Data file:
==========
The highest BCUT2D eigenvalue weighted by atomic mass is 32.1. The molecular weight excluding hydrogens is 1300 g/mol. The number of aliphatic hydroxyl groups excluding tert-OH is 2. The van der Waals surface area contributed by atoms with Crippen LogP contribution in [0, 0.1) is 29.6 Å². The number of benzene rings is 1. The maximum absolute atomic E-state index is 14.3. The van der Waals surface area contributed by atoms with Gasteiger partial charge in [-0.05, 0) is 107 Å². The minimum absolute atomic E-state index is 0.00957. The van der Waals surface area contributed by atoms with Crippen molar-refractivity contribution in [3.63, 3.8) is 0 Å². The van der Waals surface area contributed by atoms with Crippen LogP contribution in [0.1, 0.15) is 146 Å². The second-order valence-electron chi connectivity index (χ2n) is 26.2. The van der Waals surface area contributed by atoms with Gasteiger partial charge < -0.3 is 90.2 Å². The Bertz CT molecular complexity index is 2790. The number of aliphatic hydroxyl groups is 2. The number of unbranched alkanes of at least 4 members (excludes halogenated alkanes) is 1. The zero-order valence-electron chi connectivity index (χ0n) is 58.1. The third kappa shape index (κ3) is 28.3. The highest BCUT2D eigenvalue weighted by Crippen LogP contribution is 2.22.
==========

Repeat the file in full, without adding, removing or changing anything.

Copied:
The highest BCUT2D eigenvalue weighted by atomic mass is 32.1. The molecular weight excluding hydrogens is 1300 g/mol. The number of aliphatic hydroxyl groups excluding tert-OH is 2. The van der Waals surface area contributed by atoms with Crippen LogP contribution in [0, 0.1) is 29.6 Å². The number of benzene rings is 1. The maximum absolute atomic E-state index is 14.3. The van der Waals surface area contributed by atoms with Gasteiger partial charge in [-0.05, 0) is 107 Å². The minimum absolute atomic E-state index is 0.00957. The van der Waals surface area contributed by atoms with Crippen molar-refractivity contribution in [3.63, 3.8) is 0 Å². The van der Waals surface area contributed by atoms with Crippen LogP contribution in [0.1, 0.15) is 146 Å². The second-order valence-electron chi connectivity index (χ2n) is 26.2. The van der Waals surface area contributed by atoms with Gasteiger partial charge < -0.3 is 90.2 Å². The Bertz CT molecular complexity index is 2790. The number of aliphatic hydroxyl groups is 2. The number of unbranched alkanes of at least 4 members (excludes halogenated alkanes) is 1. The zero-order valence-electron chi connectivity index (χ0n) is 58.1. The third kappa shape index (κ3) is 28.3. The highest BCUT2D eigenvalue weighted by Crippen LogP contribution is 2.22.